Negative (California), 2013
Anne Collier—Courtesy of Marc Foxx Gallery, Los Angeles
October 23, 2013 4:00 AM EDT

I really wasn’t sure what to expect this year of Frieze, one of the world’s leading contemporary art fairs, which takes place every October in Regents Park, London. At its inception ten years ago, the fair was a vibrant, colorful event, with lots of artists milling around – both emerging and established – as well as curators, gallery owners, collectors and art lovers. But over the years, the ticket price has increased to the point where some artists now feel reluctant to pay the entrance fee for something that, as one journalist put it, “is basically an art supermarket.”

Upon entering the temporary structure built by architects Carmody Groarke, and walking into the first of many gallery booths, I realized that, if this is a supermarket, it’s a high-end model.

In fact, I was so impressed by most of the art on display that I made a call to a reluctant artist friend and said, “Even if it means you’re eating nothing but beans tomorrow, come have a look.” After three days of full immersion, I attempted to select my eight favorite photographs. In no particular order, they are:

1) Tacita Dean, The Book End of Time, 2013, Frith Street Gallery

There is poetry in the frailty of this object, as if one gust of wind could shatter the book into a galaxy of crystal splinters. According to the gallerist, Tacita Dean immersed J.G. Ballard’s 1960 story “The Voices of Time” in a stream, on a salt plane in Utah, for several weeks to get this effect. The artist then used photography to document the outcome of her experiment, as the book was too fragile to move. To me, the book appears like a physical manifestation of the death of the printed page, made all the more apparent by gallery owners preferring to show artists’ work on iPads rather than with the help of a catalogue raisonné.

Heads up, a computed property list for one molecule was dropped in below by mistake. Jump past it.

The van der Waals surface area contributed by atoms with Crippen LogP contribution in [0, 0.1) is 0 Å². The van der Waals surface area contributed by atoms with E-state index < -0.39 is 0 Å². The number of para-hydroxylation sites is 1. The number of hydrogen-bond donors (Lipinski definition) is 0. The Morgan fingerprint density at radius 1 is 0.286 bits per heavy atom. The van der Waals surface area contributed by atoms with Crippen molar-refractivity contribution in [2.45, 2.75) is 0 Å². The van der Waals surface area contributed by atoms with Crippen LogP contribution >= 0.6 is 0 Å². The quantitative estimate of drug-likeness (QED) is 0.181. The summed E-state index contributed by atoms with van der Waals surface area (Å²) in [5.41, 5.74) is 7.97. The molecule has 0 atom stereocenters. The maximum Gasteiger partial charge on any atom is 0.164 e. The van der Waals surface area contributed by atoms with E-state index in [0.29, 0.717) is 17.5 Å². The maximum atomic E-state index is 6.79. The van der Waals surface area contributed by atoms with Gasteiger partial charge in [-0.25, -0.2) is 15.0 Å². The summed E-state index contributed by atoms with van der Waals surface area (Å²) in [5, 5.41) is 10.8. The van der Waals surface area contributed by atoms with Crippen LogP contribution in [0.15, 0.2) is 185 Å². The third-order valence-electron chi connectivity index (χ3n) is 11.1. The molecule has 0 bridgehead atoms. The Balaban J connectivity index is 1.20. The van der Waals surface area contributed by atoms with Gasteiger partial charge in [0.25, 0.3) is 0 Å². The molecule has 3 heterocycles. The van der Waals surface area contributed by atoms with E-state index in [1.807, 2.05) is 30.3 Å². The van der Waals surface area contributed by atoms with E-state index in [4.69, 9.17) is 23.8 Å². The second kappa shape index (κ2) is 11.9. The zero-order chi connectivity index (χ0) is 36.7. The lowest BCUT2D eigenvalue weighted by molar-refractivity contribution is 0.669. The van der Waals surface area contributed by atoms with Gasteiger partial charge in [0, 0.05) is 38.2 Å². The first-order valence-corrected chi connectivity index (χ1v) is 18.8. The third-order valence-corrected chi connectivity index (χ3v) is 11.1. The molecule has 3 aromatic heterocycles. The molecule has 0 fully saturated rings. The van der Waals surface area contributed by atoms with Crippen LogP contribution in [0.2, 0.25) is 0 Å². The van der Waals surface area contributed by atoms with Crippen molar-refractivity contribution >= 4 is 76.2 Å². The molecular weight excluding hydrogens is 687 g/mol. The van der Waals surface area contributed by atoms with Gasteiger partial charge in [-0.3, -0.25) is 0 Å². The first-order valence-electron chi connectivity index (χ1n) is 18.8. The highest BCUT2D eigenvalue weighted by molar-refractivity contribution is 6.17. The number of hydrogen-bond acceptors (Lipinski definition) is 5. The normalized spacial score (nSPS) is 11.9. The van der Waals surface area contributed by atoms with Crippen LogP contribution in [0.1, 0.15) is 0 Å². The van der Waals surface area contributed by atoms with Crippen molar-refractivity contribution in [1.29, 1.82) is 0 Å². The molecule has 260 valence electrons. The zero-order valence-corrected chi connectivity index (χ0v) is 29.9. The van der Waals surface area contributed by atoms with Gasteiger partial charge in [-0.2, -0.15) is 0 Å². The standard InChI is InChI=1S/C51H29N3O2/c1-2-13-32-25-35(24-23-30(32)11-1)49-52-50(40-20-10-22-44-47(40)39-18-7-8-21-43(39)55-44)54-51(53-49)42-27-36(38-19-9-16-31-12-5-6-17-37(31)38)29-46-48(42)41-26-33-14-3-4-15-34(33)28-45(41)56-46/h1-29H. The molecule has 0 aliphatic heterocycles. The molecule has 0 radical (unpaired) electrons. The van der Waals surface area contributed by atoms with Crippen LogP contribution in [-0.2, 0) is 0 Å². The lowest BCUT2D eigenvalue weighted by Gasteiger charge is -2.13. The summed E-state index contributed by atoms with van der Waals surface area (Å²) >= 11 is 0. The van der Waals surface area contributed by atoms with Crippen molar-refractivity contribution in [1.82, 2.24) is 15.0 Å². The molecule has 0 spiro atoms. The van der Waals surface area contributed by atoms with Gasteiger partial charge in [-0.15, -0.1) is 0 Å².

When Tom Monaghan took over the Ann Arbor eatery (known then as DomiNick's) in 1960, he pioneered the delivery and takeout-only concept, revolutionizing meals on the go—the chain would later also be the first to use thermal delivery bags to keep the pies hot in transit. By making dinner just a phone call away, pizza delivery helped change the way Americans eat, leading all the way to digital-age no-effort equivalents like Seamless and GrubHub.  
Tacita Dean— Courtesy Frith Street Gallery, London

2) Thomas Ruff, photograms, 2013, Konrad Fischer Galerie

“What exactly is going on here?” I wondered as I stood in front of the large-scale Thomas Ruff photographs. I have to say, even after the kind gallery assistant explained Ruff’s working practice to me for this series, I remained slightly confused as to how exactly a virtual darkroom was used to create this photographic magic. Nevertheless, it left me entranced.

John Boyega The 22 year old British actor starred in the 2011 British monster movie Attack the Block.
Thomas Ruff—Courtesy of Konrad Fischer Galerie

3) Wolfgang Tillmans, Karl Marseille II, 2013, Juana de Aizpuru

After lots of conceptual art, it’s quite refreshing to stand staring straight into a man’s crotch. Greying sports socks on train-seat fabric has never been the most arousing of combinations but Tillmans certainly tickled my feathers with Karl Marseille II.

The first fast-food pizza place, Shakey’s opened its doors in Sacramento, Calif. in 1954, paving the way for joints like Pizza Hut in 1958, Little Caesar’s in 1959, and Domino’s in 1960. Quick and easy spots like these helped bring pizza from an ethnic specialty to a mainstay of American eating. The company remains in business, but it now has more locations in Asia than in the U.S.
Wolfgang Tillmans—Courtesy of Galeria Juana de Aizpuru, Madrid

4) Koji Enokura, Symptom-Lump of Lead to the Sky I, 1972, Takaishii Gallery

I admit I knew nothing about the Japanese artist Enokura before seeing this photograph, but it stopped me in my tracks. The graphic elements of the image — the criss-crossing lines of the square paving stones, the vertical lines of the wall and the darker and lighter elements of the photograph — really enticed me, as well as the fact that it left me wondering, How is this lump airborne just so?